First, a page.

The main purpose of seeding questions would be to get a set of common questions about the game on the site, and use those to attract more users interested specifically in this game. Unlike other SE sites we can't rely on our older content to attract those users, unless we have content about the new game already they won't find us if they search for answers to their questions. Getting more users than a handful of regulars involved is important to actually cover all the areas of the game and ensure that we get some good answers.

Should we encourage the regular users of this site to ask questions about new games they're playing? Even if those questions could be solved by googling for them?

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    Yes, provisionally. There's a difference between a question that can be answered by googling, and a question that is simplistic to the point of showing no thought. The awareness of that line is, I suspect, implicit in your inquiry, but sometimes it helps to make the statement. – LessPop_MoreFizz Nov 25 '14 at 22:55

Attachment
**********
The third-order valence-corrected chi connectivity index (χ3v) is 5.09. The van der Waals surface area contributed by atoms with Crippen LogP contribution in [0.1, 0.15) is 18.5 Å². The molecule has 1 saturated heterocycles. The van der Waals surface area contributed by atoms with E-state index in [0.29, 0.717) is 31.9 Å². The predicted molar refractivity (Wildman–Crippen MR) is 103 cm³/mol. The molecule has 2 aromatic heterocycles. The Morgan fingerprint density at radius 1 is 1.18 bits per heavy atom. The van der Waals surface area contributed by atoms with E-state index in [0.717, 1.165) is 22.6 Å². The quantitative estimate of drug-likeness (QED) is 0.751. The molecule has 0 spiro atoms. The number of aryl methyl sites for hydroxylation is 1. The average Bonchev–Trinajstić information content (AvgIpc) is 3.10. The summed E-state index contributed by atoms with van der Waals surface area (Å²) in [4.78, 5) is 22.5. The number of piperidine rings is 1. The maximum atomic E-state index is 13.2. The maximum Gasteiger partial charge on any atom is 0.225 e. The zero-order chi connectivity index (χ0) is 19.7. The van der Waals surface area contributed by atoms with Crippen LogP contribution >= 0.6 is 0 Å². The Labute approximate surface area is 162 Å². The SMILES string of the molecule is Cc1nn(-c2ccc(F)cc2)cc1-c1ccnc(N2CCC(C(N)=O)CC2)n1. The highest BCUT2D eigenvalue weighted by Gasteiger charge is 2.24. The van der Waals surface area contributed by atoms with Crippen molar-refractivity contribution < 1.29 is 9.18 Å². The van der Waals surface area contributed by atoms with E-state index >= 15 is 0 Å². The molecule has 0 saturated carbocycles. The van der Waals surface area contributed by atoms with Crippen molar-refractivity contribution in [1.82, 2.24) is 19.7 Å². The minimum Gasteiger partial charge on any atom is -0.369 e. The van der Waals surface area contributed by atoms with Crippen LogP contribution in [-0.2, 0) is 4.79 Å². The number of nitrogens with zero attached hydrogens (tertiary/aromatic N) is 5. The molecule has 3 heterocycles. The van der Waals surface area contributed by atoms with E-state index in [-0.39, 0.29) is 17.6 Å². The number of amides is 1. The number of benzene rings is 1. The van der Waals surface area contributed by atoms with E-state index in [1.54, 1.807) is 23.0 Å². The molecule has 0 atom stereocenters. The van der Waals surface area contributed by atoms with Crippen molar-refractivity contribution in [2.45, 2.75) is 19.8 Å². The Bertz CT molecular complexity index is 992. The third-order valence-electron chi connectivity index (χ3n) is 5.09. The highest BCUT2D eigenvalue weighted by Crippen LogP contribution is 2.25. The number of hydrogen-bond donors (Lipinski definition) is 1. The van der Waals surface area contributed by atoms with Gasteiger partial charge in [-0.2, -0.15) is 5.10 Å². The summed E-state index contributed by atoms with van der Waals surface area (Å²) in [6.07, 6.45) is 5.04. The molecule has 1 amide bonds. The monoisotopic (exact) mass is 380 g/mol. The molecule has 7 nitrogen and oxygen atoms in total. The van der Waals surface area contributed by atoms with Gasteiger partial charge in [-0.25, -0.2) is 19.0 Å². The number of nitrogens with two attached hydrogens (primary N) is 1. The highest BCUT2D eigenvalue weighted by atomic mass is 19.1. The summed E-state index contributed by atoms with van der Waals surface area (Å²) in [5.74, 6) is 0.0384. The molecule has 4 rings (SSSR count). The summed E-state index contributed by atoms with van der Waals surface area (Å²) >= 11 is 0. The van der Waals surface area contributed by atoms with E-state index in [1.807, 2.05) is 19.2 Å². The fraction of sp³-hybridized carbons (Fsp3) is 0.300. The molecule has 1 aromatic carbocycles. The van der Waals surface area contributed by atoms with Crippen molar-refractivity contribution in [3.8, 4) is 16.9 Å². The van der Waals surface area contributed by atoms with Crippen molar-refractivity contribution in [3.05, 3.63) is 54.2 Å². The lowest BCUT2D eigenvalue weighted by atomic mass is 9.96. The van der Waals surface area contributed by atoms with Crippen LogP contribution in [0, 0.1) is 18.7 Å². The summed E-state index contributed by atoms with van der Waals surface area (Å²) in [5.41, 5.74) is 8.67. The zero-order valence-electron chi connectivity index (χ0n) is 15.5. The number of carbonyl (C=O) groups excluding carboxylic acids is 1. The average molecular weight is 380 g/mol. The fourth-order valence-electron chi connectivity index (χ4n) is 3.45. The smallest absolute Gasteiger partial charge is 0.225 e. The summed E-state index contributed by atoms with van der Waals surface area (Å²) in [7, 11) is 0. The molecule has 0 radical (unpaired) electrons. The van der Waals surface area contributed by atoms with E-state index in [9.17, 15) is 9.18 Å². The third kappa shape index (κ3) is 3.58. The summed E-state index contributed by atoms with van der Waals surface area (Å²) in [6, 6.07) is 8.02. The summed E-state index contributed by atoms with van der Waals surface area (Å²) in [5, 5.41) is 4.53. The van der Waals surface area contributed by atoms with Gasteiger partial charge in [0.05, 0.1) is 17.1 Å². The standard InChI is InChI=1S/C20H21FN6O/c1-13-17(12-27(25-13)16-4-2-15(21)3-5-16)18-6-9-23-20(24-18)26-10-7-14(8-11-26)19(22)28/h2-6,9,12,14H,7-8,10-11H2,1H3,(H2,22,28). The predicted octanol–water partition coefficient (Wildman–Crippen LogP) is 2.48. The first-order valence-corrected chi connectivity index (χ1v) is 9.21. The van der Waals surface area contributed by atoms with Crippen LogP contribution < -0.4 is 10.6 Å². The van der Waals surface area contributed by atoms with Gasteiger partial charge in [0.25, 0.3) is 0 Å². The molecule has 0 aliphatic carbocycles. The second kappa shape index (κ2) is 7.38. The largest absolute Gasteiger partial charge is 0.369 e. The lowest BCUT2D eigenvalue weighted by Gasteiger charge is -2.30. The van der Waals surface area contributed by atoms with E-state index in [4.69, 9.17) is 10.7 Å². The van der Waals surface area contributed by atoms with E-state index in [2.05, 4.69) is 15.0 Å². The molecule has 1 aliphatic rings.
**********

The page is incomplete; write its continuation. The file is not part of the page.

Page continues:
• I do notice this specifically when it comes to JRPG's. This is something I have been trying to do a little bit with them for some of the harder to find answers (and some easy ones). If it's going to be encouraged I would ask more but until now it was (reasonably) looked down upon. – Reafexus Nov 26 '14 at 13:00
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    I've often wondered why a question "being answered by googling" doesn't mean that Google can't simply lead them here. Personally, whenever I'm inquiring about anything, I prefer SE sites over any other source. – KOVIKO Nov 27 '14 at 14:37
  • @Koviko That reasoning is used to excuse much of the thoughtless types of questions we tend to get. The question still needs to demonstrate effort to some degree, and just going, "But this makes us the top spot on Google!" kinda misses the point; we have quality standards. Ones that don't get waived just because it hasn't been asked yet. – Frank Nov 29 '14 at 0:27
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I think it would be a good idea. We want new users to come to our site, and using big name games to get quality answers before wiki sites can even get properly organized means we are playing to our strengths.